FIG. 3B shows an example training system 350 for training a segmentation system that uses a hierarchical sampling technique for sampling latent variables, e.g., the segmentation system 300 described with reference to FIG. 3A. The training system 350 is an example of a system implemented as computer programs on one or more computers in one or more locations in which the systems, components, and techniques described below are implemented.

The training system 350 is configured to train the segmentation system by jointly training the segmentation neural network 304 (i.e., described with reference to FIG. 3A) and a posterior neural network 352 on a set of training data. The posterior neural network 352 (which will be described in more detail below) facilitates training the segmentation neural network 304 to generate probability distributions over the latent sub-spaces that assign higher probabilities to sub-latent variables corresponding to more accurate segmentations of input images.

The training data may include multiple training examples, where each training example includes: (i) a training image, and (ii) a target segmentation of the training image. Each target segmentation may be manually generated, e.g., by a human expert. To enable the segmentation system to learn a range of variations among plausible segmentations of a training image, the training data may include multiple training examples having the same training image but different target segmentations, e.g., that are generated by different human experts.

The posterior neural network 352 is configured to process: (i) a training image 354, and (ii) a target segmentation 356 of the training image 354, to generate an output that defines the parameters of a respective “posterior” probability distribution 358 over each latent sub-space in the sequence of latent sub-spaces. In one example, each latent sub-space may be a space of arrays of numerical values having a respective spatial resolution and the posterior probability distribution may be a Normal probability distribution specified by an array of mean parameters and an array of standard deviation parameters.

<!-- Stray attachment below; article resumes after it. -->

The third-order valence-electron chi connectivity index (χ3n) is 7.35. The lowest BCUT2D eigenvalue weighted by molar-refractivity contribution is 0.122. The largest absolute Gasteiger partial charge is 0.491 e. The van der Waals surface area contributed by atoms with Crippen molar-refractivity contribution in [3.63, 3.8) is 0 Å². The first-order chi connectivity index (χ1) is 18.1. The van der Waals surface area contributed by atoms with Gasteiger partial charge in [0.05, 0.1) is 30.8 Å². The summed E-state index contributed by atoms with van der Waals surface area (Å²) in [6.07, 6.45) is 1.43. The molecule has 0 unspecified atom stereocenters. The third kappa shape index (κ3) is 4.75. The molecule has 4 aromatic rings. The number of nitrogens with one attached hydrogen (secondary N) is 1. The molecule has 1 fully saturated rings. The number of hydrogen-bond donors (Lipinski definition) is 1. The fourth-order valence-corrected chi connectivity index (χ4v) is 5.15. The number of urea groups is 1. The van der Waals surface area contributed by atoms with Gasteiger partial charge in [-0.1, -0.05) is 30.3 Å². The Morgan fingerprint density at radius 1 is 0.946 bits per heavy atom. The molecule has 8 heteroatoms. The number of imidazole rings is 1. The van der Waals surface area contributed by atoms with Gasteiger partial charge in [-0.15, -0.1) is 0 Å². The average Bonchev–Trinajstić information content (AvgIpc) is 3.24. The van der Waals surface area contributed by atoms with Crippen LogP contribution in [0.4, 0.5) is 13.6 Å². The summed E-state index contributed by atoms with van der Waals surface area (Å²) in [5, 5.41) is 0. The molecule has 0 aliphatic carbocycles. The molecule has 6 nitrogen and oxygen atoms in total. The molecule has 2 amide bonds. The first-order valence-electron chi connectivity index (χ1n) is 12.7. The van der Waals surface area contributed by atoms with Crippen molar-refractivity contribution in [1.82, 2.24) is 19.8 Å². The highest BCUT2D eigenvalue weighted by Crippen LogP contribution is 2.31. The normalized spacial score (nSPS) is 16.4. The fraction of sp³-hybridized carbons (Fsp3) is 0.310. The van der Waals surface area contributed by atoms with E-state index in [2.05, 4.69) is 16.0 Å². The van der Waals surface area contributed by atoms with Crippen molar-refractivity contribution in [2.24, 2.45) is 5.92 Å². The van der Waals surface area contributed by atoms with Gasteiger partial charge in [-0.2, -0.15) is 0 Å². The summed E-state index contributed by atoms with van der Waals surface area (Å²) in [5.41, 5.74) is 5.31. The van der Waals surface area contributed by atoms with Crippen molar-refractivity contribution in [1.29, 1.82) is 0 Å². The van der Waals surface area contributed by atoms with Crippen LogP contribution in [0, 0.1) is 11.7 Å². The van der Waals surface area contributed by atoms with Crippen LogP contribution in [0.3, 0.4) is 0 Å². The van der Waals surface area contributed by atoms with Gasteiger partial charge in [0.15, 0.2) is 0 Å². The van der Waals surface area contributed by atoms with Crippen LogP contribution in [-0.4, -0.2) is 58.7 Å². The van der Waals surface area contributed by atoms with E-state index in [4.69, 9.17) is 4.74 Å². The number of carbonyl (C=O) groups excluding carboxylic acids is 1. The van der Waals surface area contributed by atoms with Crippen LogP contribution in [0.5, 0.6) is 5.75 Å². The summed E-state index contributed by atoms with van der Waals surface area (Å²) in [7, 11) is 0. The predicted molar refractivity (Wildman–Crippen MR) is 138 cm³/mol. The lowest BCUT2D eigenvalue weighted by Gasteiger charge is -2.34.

The posterior neural network 352 may have any appropriate neural network architecture that enables it to perform its described function. For example, the posterior neural network 352 may have an architecture that substantially matches the architecture of the segmentation neural network 304, e.g., with a sequence of encoder blocks, a sequence of decoder blocks, and one or more “posterior” blocks (i.e., corresponding to the prior blocks of the prior neural network). Each posterior block may be configured to process a feature map generated by a corresponding decoder block of the posterior neural network to generate an output that defines the parameters of a posterior probability distribution over a corresponding latent sub-space. In contrast to the segmentation neural network 304, the posterior neural network 352 may exclude the final decoder block of the segmentation neural network 304, i.e., that generates the predicted segmentation. The dimensionalities of the inputs/outputs of the blocks of the posterior neural network 352 may also differ from the segmentation neural network 304, e.g., because the posterior neural network 352 also processes the target segmentation 356 in addition to the training image 354.

At each of multiple training iterations, the training system 350 obtains a batch of one or more training examples, and provides the training image 354 and target segmentation 356 specified by each training example as inputs to the posterior neural network 352. For each training example, the training system 350 processes the training image 354 and the target segmentation 356 using the posterior neural network 352 to generate a respective posterior probability distribution 358 over each latent sub-space. The training system 350 also processes the training image 354 using the segmentation neural network 304 to generate a respective prior probability distribution 360 over each latent sub-space and a predicted segmentation 362 of the training image 354. To generate the predicted segmentation 362, the segmentation neural network 304 processes a respective latent variable sampled from each latent sub-space in accordance with the posterior probability distribution 358 over the sub-space (i.e., rather than latent sub-variables sampled in accordance with the prior probability distributions 360).